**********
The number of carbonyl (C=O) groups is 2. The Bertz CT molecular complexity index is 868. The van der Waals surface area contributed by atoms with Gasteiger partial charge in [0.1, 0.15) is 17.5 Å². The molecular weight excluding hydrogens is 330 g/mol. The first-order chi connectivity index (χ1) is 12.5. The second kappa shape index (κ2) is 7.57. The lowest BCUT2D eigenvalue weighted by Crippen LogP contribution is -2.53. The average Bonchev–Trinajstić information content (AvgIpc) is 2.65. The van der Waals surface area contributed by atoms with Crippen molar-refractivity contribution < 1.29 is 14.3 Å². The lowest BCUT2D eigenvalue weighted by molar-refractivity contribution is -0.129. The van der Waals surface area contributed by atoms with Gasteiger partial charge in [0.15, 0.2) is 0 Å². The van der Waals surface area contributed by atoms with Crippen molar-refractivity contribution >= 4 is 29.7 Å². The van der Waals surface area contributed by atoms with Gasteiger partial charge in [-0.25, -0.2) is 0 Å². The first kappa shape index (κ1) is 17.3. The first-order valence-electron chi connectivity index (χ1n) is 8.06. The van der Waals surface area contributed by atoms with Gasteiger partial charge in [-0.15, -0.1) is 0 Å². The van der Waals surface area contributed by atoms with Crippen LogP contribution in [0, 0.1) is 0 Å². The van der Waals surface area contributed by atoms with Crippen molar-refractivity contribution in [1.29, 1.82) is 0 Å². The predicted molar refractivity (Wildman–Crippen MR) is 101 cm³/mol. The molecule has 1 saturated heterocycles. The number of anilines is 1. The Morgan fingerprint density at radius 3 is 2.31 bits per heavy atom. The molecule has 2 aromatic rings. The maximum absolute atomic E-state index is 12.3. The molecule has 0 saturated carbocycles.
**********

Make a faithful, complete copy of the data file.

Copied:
The number of carbonyl (C=O) groups is 2. The Bertz CT molecular complexity index is 868. The van der Waals surface area contributed by atoms with Gasteiger partial charge in [0.1, 0.15) is 17.5 Å². The molecular weight excluding hydrogens is 330 g/mol. The first-order chi connectivity index (χ1) is 12.5. The second kappa shape index (κ2) is 7.57. The lowest BCUT2D eigenvalue weighted by Crippen LogP contribution is -2.53. The average Bonchev–Trinajstić information content (AvgIpc) is 2.65. The van der Waals surface area contributed by atoms with Crippen molar-refractivity contribution < 1.29 is 14.3 Å². The lowest BCUT2D eigenvalue weighted by molar-refractivity contribution is -0.129. The van der Waals surface area contributed by atoms with Gasteiger partial charge in [0.15, 0.2) is 0 Å². The van der Waals surface area contributed by atoms with Crippen molar-refractivity contribution >= 4 is 29.7 Å². The van der Waals surface area contributed by atoms with Gasteiger partial charge in [-0.25, -0.2) is 0 Å². The first kappa shape index (κ1) is 17.3. The first-order valence-electron chi connectivity index (χ1n) is 8.06. The van der Waals surface area contributed by atoms with Gasteiger partial charge in [-0.15, -0.1) is 0 Å². The van der Waals surface area contributed by atoms with Crippen LogP contribution in [0, 0.1) is 0 Å². The van der Waals surface area contributed by atoms with Crippen molar-refractivity contribution in [1.29, 1.82) is 0 Å². The predicted molar refractivity (Wildman–Crippen MR) is 101 cm³/mol. The molecule has 1 saturated heterocycles. The number of anilines is 1. The Morgan fingerprint density at radius 3 is 2.31 bits per heavy atom. The molecule has 2 aromatic rings. The maximum absolute atomic E-state index is 12.3. The molecule has 0 saturated carbocycles.